I guess what I'm saying, is what Manson says in his book - it's the problems you have and how you chose to feel about them and how you chose to solve them that can lead to happiness.

      Good luck

      Delete
  2. Ah, we're in sync! I've bought this but haven't read it (naturally), although I did just read (and blogged) The Life-Changing Magic of Not Giving a F**k which seems to have quite a similar message, but without the buddhism. I'll hope to read this one next year.

    ReplyDelete
  3. I kind of do mind the swearing. I find it a lazy, imprecise way to get attention and something I don't like to hear inside my head. So I would never pick up a book like this, but I love your list of take-away points! I just wish it could be without the f-word.

    ReplyDelete
    Replies
    1. I do actually agree with you Lory - 95% of the time. I think most swearing is lazy & attention-seeking. It’s also about power & aggression & intimidation.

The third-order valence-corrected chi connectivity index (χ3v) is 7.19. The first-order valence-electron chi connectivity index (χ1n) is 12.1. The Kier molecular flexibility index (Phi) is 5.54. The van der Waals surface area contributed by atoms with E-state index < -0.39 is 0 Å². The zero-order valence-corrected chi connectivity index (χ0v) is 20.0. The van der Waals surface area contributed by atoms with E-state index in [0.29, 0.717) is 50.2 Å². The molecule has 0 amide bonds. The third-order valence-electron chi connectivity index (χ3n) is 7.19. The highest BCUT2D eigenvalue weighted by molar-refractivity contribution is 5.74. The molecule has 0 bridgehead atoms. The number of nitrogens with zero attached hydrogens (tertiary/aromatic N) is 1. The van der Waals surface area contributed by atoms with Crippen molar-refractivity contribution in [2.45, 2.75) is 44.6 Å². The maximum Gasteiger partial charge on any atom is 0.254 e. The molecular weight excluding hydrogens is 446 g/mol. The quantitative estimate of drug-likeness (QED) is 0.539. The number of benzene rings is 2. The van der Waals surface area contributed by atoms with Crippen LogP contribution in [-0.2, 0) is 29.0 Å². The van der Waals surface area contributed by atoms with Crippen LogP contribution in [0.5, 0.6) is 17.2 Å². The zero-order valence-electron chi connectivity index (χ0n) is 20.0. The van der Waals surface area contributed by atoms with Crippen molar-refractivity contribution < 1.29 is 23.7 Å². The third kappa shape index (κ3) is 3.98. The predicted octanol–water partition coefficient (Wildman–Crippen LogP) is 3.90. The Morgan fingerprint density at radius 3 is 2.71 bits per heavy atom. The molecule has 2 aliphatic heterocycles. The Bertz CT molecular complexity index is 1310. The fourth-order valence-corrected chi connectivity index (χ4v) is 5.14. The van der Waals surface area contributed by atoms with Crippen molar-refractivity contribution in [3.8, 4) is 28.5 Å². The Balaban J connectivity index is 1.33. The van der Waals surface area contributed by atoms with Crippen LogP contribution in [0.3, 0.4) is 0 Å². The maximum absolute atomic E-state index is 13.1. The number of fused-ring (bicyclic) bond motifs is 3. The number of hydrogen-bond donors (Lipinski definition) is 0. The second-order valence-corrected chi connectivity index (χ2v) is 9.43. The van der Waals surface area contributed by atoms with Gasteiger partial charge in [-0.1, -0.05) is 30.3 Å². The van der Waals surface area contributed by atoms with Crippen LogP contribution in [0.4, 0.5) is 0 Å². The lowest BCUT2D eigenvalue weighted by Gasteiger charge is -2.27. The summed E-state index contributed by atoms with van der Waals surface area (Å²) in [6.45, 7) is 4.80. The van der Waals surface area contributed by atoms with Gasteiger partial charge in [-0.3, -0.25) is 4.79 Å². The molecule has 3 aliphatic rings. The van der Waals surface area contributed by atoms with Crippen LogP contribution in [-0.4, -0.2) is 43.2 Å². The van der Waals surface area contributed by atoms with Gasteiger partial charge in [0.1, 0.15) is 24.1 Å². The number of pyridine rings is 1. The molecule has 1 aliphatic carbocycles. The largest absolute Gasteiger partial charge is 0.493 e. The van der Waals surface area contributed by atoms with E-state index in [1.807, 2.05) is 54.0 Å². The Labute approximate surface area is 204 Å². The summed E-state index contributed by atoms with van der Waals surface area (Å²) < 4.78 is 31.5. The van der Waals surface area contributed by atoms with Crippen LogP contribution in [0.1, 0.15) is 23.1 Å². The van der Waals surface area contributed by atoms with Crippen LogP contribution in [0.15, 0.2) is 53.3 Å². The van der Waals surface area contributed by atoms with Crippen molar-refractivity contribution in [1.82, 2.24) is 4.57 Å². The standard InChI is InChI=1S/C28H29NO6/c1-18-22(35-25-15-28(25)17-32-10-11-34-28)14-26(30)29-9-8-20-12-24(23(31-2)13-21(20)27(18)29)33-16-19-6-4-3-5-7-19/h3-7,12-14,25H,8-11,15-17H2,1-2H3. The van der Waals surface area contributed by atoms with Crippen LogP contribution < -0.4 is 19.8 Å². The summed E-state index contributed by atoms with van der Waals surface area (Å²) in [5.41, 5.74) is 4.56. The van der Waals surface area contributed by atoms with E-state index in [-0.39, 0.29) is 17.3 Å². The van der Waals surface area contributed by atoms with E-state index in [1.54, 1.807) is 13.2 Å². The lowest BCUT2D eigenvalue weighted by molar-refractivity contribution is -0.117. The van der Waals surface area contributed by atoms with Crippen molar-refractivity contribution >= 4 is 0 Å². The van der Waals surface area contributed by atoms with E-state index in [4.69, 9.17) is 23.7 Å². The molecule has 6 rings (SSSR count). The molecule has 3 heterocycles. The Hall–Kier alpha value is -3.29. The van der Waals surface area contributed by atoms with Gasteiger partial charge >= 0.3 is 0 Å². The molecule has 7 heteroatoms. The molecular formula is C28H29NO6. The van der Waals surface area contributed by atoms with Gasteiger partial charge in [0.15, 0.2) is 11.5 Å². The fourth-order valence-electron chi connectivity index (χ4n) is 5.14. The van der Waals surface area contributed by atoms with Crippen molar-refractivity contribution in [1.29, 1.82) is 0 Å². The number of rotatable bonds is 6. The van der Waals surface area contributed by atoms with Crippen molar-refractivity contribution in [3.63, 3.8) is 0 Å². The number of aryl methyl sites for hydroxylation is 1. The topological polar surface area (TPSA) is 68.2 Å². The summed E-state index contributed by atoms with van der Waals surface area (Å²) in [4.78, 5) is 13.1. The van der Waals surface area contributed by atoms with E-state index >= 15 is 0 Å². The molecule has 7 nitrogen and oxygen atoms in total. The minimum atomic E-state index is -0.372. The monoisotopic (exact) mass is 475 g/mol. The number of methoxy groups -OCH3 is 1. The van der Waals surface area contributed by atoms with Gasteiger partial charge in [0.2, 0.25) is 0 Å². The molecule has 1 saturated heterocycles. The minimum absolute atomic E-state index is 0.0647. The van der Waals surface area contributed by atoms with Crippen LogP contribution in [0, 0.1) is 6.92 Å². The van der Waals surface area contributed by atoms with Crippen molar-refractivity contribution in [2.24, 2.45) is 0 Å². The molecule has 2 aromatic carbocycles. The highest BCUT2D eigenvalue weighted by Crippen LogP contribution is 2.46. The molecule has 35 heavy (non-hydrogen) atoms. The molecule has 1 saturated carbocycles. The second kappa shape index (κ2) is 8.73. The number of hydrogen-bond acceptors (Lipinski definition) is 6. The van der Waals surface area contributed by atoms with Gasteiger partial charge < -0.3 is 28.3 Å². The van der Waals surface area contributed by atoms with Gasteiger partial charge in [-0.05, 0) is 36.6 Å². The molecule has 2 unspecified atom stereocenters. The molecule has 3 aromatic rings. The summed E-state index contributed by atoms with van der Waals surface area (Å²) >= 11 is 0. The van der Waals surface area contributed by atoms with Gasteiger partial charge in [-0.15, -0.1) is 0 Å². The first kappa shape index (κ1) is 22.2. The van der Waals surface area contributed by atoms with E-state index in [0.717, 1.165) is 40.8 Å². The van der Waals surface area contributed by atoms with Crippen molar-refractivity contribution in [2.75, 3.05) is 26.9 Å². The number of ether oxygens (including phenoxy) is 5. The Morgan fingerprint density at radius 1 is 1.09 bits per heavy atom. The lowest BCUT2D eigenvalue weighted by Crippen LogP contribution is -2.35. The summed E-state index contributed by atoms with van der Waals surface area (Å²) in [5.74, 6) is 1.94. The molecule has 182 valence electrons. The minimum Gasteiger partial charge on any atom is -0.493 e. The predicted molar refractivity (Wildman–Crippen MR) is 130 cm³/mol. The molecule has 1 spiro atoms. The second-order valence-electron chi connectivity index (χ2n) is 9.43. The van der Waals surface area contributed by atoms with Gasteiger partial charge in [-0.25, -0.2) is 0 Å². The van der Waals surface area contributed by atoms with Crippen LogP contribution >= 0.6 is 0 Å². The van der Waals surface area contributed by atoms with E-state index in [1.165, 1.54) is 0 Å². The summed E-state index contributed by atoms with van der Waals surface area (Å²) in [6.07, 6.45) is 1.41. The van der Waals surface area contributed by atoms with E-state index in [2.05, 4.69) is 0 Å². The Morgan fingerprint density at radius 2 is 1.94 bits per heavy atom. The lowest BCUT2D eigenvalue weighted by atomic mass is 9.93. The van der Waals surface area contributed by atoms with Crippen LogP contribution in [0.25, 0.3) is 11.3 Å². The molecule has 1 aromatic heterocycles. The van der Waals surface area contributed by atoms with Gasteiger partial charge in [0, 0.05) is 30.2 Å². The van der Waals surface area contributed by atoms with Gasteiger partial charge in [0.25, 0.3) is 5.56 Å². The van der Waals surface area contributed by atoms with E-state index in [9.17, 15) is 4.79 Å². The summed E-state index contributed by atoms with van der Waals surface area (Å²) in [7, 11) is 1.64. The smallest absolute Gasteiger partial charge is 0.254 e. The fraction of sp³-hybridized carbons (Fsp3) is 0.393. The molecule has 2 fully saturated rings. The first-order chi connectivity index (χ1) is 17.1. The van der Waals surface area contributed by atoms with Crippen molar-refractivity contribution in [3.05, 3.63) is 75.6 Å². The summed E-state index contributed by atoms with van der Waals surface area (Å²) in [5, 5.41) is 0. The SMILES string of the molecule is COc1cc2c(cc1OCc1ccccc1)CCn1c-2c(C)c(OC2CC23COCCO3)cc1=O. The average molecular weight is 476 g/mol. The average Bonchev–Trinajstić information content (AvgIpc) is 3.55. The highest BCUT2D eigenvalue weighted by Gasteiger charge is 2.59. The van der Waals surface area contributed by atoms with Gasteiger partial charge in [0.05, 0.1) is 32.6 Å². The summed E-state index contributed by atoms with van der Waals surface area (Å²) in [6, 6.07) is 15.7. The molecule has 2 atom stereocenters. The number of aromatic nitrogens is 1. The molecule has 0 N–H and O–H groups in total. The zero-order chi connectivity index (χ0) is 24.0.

But occasionally swearing can be funny & very expressive.

      Manson’s swearing verges on aggressive at times, but is mostly done purposefully to attract his target audience. He uses the swearing for shock value. Perhaps even slightly ironically.

      For a more edifying take on his ideas, read pretty much any Buddhism for beginners guide. My personal favourite has been Lama Surya Das. Stephen Cope also does some interesting yoga/meditation books.

      Delete
  4. After reading you very personal post....I struggled to find something to say. Then I stumbled upon this quote by author Poe Ballatine and it just sums it all up:
    It is "Mining the lost years…. How to take the dirty coal of your life (breakups, breakdowns, shattered dreams, sickness, death, misdeeds, indiscretions and other ringing failures…and compress it into diamonds!”
    xoxo

    ReplyDelete
    Replies
    1. Great quote thanks Nancy.
      Although now I will be singing ‘some days are diamonds, some days are stone’ all day!
      #earworm

      Delete